They're especially awful in horror games. In F.E.A.R. 2, instead of being helpless against ghosts, its a quicktime event to kill them. And Dead Space 2 seems to be going the QTE route.
Listen up designers, I AM NOT SCARED IF I HAVE COMPLETE CONTROL OVER EVERYTHING!
That's known as 'paradox of control' and is one of the first fucking things they teach you as a game designer, at least in the course I'm doing. In order for the player to get immersed in the game and feel in control, some control actually needs to be taken away (there's the 'paradox' bit). As you mentioned, needing to do something other than a damn QTE would be far more effective; it would give things a greater sense of threat and would heighten the tension the player feels. As it stands it's just "Oh, I press this button and everything's fine again".
It should be something more like: "FUUUUUUUUUUUUUU- DON'T LET IT GET CLOSE."
I have to wonder how many QTE's are thrown in because of time crunches in developing?
"We got two weeks left to release, but we have four sequences yet to program, what do we do?
Screw it, just make em quicktime events."
It's another thing I think Shenmue got right - Command QTEs.
At certain points in Shenmue II - often during fights - the screen would freeze, a very distinctive tone would play, then it'd flash a sequence of buttons.
You hit them (or not!), things resume and you perform the relevant action.
Recently played resident evil 5 again and got annoyed by the damn QTE's, especially the "mash the button faster than is humanly possible, to not die" ones. (Thankfully there are only a couple of those.)
Not as bad as 4's though, they were a special kind of taking the piss.
Although it did occasionally do the opposite to the comic and actually make you pay more attention to the cutscene.
A thousand times YES. This is why QTE sucks so hard.
I LOVE quick-time events. If I'm not suddenly forced to push random buttons, how else will I remember that I'm playing a game? That's why I created a song for my iPod that consists of silence punctuated by a scream to "EAT POPCORN NOW." I made it for when I go to the movies so that I'll remember where I am. If I don't eat it fast enough, I make myself leave the theater. I also made one for a phone system, where the people on hold will be periodically instructed to press a random button or else the system will hang up on them. I haven't had any takers for that one yet, though.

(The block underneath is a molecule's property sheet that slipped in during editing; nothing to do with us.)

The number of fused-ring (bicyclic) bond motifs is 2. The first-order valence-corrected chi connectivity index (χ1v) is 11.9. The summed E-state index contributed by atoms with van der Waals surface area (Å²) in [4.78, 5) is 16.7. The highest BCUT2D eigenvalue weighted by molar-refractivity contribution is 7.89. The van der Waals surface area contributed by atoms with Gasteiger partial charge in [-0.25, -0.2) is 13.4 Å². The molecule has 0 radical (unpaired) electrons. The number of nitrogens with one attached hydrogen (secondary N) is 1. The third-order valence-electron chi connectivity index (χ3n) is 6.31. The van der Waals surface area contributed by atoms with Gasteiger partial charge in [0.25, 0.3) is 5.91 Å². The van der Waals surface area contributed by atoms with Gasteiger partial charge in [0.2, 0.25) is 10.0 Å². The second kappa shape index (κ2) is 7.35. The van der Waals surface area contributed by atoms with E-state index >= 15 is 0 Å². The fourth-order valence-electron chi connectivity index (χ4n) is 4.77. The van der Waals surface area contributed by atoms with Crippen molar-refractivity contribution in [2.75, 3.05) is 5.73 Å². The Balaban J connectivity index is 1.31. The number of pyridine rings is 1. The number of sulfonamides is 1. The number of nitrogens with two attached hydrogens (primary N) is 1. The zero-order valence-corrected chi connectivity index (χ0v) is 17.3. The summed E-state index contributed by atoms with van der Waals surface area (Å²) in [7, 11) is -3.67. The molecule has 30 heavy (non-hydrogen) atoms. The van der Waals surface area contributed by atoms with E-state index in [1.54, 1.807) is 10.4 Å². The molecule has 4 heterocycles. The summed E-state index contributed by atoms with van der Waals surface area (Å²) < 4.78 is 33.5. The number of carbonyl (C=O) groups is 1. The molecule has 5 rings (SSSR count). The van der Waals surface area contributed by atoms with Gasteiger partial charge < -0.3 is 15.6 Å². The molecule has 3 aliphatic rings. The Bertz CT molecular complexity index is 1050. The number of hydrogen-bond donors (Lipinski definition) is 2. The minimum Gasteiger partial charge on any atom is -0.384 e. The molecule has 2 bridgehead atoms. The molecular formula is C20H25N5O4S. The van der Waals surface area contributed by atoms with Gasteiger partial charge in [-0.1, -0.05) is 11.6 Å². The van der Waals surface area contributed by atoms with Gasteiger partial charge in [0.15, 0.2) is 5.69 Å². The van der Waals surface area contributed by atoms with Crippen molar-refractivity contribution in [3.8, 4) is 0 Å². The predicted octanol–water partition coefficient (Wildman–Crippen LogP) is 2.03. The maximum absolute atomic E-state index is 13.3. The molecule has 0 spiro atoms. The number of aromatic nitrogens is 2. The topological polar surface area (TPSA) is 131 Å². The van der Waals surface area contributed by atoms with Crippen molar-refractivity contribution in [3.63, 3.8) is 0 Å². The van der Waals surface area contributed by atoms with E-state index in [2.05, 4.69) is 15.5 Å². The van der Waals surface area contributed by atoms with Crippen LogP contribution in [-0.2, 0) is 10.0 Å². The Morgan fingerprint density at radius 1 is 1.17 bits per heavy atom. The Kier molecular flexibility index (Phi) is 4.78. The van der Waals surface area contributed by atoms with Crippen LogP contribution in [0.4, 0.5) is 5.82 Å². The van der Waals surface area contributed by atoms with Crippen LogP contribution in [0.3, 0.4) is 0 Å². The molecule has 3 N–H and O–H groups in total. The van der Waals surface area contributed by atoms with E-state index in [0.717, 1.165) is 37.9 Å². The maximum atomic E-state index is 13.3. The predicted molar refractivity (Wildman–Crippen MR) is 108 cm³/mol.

Hey! how many zombies have gone while we wait for episode 3 now? Huh!?
The Mass Effects were the only games where I actually approved of the QTEs
or was it just II
I thought Mass Effect 2 did them pretty well, with lots of "Press X to be Badass"
The only QTE I really liked.
Click Left Button to warmly clasp the Krogan's hand in gratitude.
Click Right Button to HEADBUTT HIM TO THE GROUND YOU PANSY!!!
Also, my first contact with QTEs was in Tomb Raider, the first game after Angel of Darkness piece of crap. It was a "escape + sideway camera" scene. I watched as Lara ran towards an obstacle (a rock or something like that) and suddenly, a gray image appears. I have no idea what's going on, and suddenly she dies and it's Game Over. Restart from the beginning of the QTE scene, I figure I have to do something... but I had no bloody idea what. After 6 or 7 times I finally guessed which button to press (PC version).
Never finished the game because of them. Also, the Prince of Persia game. No, not the first good 3D one. The one with the claw-equipped prince and evil god. ONE GIANT QTE. Everything from battles to exploration to boss fights is in quick times... Looks nice, but is pathetically easy.
One day a game will come along that actually makes QTE look good. Indigo Prophecy came close, but then it had that section where a character was talking, and you have to do some QTE to represent the another character focusing on what he's saying... you know, that thing that I'd like to be doing? Consequently, I have no idea what was said during that entire scene, but I guess at least my character knows what's going on.
I'd say Prince of Persia accomplished this. Consider: The entire game is a series of extended quick time events, but instead of flashing the b button when they want you to grab something, the prince merely approaches a ring in the wall that he needs to swing on.
Edit: I now realize that this exact post has been made one above mine. I am deeply ashamed.
Stolen Pixels #214: X, A, B, Win!
They never teach you how to do quick-time events in the Dark Jedi Academy.
Read Full Article
Actually, there is one game that did its QTE's relatively well.
God of War 3 had all the buttons placed at their respective screen edges/corners, so you were reacting to the location rather than having to specifically look at the symbol and identify it before pressing the corresponding button, which not only heightened your reaction speed but let you look at the action too.